Dr. Agarwal, who leads the EdX project, predicts that “a year from now, campuses will give credit for people with EdX certificates.” He expects students will one day arrive on campus with MOOC credits the way they do now with Advanced Placement.  But, will employers give them credence?

Downsides of MOOCs?

There are plenty of skeptics and they have some legitimate concerns.

Language skills can certainly present a barrier. Dropout rates are very high. In many ways, students are testing the waters just like the educators.

Andrew Delbanco, a professor of American studies at Columbia University, in an article in the New Republic titled “MOOCs of Hazard” talks about the loss of face-to-face teaching. MOOCs are unlikely to be able to meet the high thresholds and benefits of a university campus class. Feedback and interaction with the instructor remains a challenge. How do you make the massive feel intimate? Details to be worked out.

Can learning be scaled up this much? That is another question. Is there a limit to how many should participate in a MOOC? Grading is still a problem. Cheating is an unpleasant reality. “We found groups of 20 people in a course submitting identical homework,” says David Patterson, a professor at the University of California, Berkeley, who teaches software engineering. Udacity and EdX are now going to offer proctored exams.

2012 may not have been the Year of the MOOC for rank and file educators, but it is commanding the attention of a large swath of beneficiaries participating in these experiments, and of the thought leaders in education who are attempting to conceptualize and shape this new realm.  MOOCs present an interesting adjunct to the traditional brick and mortar experience, particularly for those who previously lacked access due to geography or wealth.  I applaud all the subject matter experts who post such information for free. It still takes work.

They are educating all of humanity one MOOC at a time.


Saturday, April 6, 2013

Outsourcing Critical Thinking to Google.

One of my favorite questions to a young prospective job applicant goes like this:

Imagine you are on a deserted island with no phone or other internet enabled device. You have never been to NYC. Now, if I asked you how many Thai restaurants are in NYC? How would you try and find that out? What considerations might be important to answer this question?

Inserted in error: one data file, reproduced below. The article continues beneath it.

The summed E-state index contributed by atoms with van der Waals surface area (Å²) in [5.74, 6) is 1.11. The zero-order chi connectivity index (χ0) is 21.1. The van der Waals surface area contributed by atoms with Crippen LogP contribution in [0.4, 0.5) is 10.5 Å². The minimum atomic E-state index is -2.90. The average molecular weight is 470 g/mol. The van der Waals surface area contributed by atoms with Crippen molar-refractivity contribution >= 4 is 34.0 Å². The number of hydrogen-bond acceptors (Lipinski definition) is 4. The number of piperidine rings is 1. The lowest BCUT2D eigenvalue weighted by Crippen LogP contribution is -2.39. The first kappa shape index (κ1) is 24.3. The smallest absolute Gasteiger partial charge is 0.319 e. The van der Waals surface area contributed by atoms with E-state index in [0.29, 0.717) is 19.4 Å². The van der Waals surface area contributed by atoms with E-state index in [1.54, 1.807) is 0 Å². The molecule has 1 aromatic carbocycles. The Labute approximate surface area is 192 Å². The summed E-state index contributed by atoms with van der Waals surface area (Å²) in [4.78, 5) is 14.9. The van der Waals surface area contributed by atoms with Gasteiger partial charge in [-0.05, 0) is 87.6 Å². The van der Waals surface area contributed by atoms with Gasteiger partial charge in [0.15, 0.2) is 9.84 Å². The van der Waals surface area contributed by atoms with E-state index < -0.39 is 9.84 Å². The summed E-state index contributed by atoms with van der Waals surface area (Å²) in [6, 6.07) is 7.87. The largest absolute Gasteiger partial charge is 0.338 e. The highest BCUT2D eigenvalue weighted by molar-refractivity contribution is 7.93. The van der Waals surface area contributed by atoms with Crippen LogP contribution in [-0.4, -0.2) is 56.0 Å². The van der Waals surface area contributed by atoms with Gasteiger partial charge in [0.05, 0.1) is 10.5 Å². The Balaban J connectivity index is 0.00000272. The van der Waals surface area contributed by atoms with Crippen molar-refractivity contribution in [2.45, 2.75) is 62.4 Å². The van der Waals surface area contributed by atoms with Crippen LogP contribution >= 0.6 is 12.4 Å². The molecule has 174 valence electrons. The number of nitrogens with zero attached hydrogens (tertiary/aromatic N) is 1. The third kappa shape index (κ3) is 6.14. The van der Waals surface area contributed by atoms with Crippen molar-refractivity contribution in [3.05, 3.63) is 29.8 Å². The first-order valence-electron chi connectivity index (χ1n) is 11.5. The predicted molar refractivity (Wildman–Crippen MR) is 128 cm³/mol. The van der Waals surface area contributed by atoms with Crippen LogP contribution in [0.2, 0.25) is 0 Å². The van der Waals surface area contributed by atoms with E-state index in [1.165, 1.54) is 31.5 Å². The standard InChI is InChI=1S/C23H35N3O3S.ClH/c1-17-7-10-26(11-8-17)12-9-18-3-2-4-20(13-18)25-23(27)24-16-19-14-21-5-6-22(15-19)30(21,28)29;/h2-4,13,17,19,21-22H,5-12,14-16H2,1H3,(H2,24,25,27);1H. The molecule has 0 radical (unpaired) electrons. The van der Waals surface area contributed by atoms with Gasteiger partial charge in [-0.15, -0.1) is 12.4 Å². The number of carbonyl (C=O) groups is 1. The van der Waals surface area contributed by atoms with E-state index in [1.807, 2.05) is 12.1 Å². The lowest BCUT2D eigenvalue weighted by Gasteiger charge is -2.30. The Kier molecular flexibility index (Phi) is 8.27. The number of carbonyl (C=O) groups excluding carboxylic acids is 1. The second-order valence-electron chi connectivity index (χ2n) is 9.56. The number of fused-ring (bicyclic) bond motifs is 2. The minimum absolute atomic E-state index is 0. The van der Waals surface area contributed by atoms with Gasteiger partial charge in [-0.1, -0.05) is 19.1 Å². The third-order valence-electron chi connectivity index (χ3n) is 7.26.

Responses have varied, but here are some which are fairly common for the Millennial Generation:

"So, like, can I call someone who has a computer?" 
No, remember you don't have a phone.

"Hmm... can I walk to an internet cafe?" There are no cafes here.

"My friend lived in NYC. I could ask her". There is no post office or phone booth here to call or mail from.

....and so it goes. 

Most never reach the point at which they actually begin to solve the problem. They are too busy trying to find out how they can get to someone who might get them to Google!

Critical thinking needs imagination, insight, and even thinking outside the box. What is far more common nowadays, is thinking "in the box" - which in this case, is  the "box" in your pocket (your smartphone) or even in your hand (tablet). 

The next time you ask a Millennial a question, notice how quickly they reach for their phones. The phone is an extension of their mind. Not tomorrow. Today. 

If Google can answer it - why should I know? I don't need to know, because Google knows!  That space in the head, and the critical skills which working a problem bring to the fore - may be under some threat. This should concern us. There are some really smart folks in Silicon Valley from this same generation who are inventing remarkable technology, and in turn are making this world a more connected and hence a more informed place - a better place. 

But there seems to be a large segment of that same generation which is just as comfortable outsourcing critical thinking to the smart devices which they own.